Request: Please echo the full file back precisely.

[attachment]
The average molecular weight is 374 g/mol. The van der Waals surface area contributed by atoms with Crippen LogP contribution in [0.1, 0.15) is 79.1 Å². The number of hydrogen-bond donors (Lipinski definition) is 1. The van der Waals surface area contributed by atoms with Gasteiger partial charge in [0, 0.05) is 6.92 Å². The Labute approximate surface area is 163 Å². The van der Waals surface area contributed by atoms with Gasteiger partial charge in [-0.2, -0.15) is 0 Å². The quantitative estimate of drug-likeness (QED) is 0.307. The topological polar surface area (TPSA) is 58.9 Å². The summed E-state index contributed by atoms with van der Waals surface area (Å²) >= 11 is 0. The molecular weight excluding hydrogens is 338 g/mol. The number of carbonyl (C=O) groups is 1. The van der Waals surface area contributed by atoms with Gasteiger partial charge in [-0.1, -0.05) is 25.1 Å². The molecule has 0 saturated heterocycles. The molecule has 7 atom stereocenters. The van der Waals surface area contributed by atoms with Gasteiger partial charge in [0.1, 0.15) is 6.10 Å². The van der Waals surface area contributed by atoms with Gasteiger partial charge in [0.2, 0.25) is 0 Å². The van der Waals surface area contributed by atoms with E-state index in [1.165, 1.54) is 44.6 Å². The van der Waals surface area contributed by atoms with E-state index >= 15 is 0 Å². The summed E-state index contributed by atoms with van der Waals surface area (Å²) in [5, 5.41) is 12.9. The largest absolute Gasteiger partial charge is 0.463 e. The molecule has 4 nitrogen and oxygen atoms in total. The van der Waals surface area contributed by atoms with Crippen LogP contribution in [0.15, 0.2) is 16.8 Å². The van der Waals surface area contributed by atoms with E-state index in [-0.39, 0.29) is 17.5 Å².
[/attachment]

The average molecular weight is 374 g/mol. The van der Waals surface area contributed by atoms with Crippen LogP contribution in [0.1, 0.15) is 79.1 Å². The number of hydrogen-bond donors (Lipinski definition) is 1. The van der Waals surface area contributed by atoms with Gasteiger partial charge in [0, 0.05) is 6.92 Å². The Labute approximate surface area is 163 Å². The van der Waals surface area contributed by atoms with Gasteiger partial charge in [-0.2, -0.15) is 0 Å². The quantitative estimate of drug-likeness (QED) is 0.307. The topological polar surface area (TPSA) is 58.9 Å². The summed E-state index contributed by atoms with van der Waals surface area (Å²) >= 11 is 0. The molecular weight excluding hydrogens is 338 g/mol. The number of carbonyl (C=O) groups is 1. The van der Waals surface area contributed by atoms with Gasteiger partial charge in [-0.1, -0.05) is 25.1 Å². The molecule has 0 saturated heterocycles. The molecule has 7 atom stereocenters. The van der Waals surface area contributed by atoms with Gasteiger partial charge in [0.1, 0.15) is 6.10 Å². The van der Waals surface area contributed by atoms with Gasteiger partial charge in [0.2, 0.25) is 0 Å². The van der Waals surface area contributed by atoms with E-state index in [1.165, 1.54) is 44.6 Å². The van der Waals surface area contributed by atoms with E-state index >= 15 is 0 Å². The summed E-state index contributed by atoms with van der Waals surface area (Å²) in [5, 5.41) is 12.9. The largest absolute Gasteiger partial charge is 0.463 e. The molecule has 4 nitrogen and oxygen atoms in total. The van der Waals surface area contributed by atoms with Crippen LogP contribution in [0.15, 0.2) is 16.8 Å². The van der Waals surface area contributed by atoms with E-state index in [-0.39, 0.29) is 17.5 Å².